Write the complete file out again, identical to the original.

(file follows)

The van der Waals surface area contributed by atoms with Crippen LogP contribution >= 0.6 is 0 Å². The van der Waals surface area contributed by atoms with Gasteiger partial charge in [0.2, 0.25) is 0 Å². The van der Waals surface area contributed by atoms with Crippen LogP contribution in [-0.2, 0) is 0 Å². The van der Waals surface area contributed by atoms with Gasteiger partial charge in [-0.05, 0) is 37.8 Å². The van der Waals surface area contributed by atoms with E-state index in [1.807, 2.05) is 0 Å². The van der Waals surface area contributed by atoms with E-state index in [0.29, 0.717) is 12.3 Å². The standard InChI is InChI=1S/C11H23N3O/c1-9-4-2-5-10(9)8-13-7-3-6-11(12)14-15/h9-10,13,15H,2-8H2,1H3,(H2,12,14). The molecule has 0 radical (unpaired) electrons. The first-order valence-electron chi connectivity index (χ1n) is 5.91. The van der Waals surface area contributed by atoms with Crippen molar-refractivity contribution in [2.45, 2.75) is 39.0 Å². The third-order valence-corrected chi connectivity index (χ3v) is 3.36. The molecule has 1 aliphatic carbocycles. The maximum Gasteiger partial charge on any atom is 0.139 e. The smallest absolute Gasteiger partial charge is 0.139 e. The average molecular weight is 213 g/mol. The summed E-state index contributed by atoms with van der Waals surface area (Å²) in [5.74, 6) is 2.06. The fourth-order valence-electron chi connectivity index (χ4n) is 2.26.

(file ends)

The van der Waals surface area contributed by atoms with Crippen LogP contribution >= 0.6 is 0 Å². The van der Waals surface area contributed by atoms with Gasteiger partial charge in [0.2, 0.25) is 0 Å². The van der Waals surface area contributed by atoms with Crippen LogP contribution in [-0.2, 0) is 0 Å². The van der Waals surface area contributed by atoms with Gasteiger partial charge in [-0.05, 0) is 37.8 Å². The van der Waals surface area contributed by atoms with E-state index in [1.807, 2.05) is 0 Å². The van der Waals surface area contributed by atoms with E-state index in [0.29, 0.717) is 12.3 Å². The standard InChI is InChI=1S/C11H23N3O/c1-9-4-2-5-10(9)8-13-7-3-6-11(12)14-15/h9-10,13,15H,2-8H2,1H3,(H2,12,14). The molecule has 0 radical (unpaired) electrons. The first-order valence-electron chi connectivity index (χ1n) is 5.91. The van der Waals surface area contributed by atoms with Crippen molar-refractivity contribution in [2.45, 2.75) is 39.0 Å². The third-order valence-corrected chi connectivity index (χ3v) is 3.36. The molecule has 1 aliphatic carbocycles. The maximum Gasteiger partial charge on any atom is 0.139 e. The smallest absolute Gasteiger partial charge is 0.139 e. The average molecular weight is 213 g/mol. The summed E-state index contributed by atoms with van der Waals surface area (Å²) in [5.74, 6) is 2.06. The fourth-order valence-electron chi connectivity index (χ4n) is 2.26.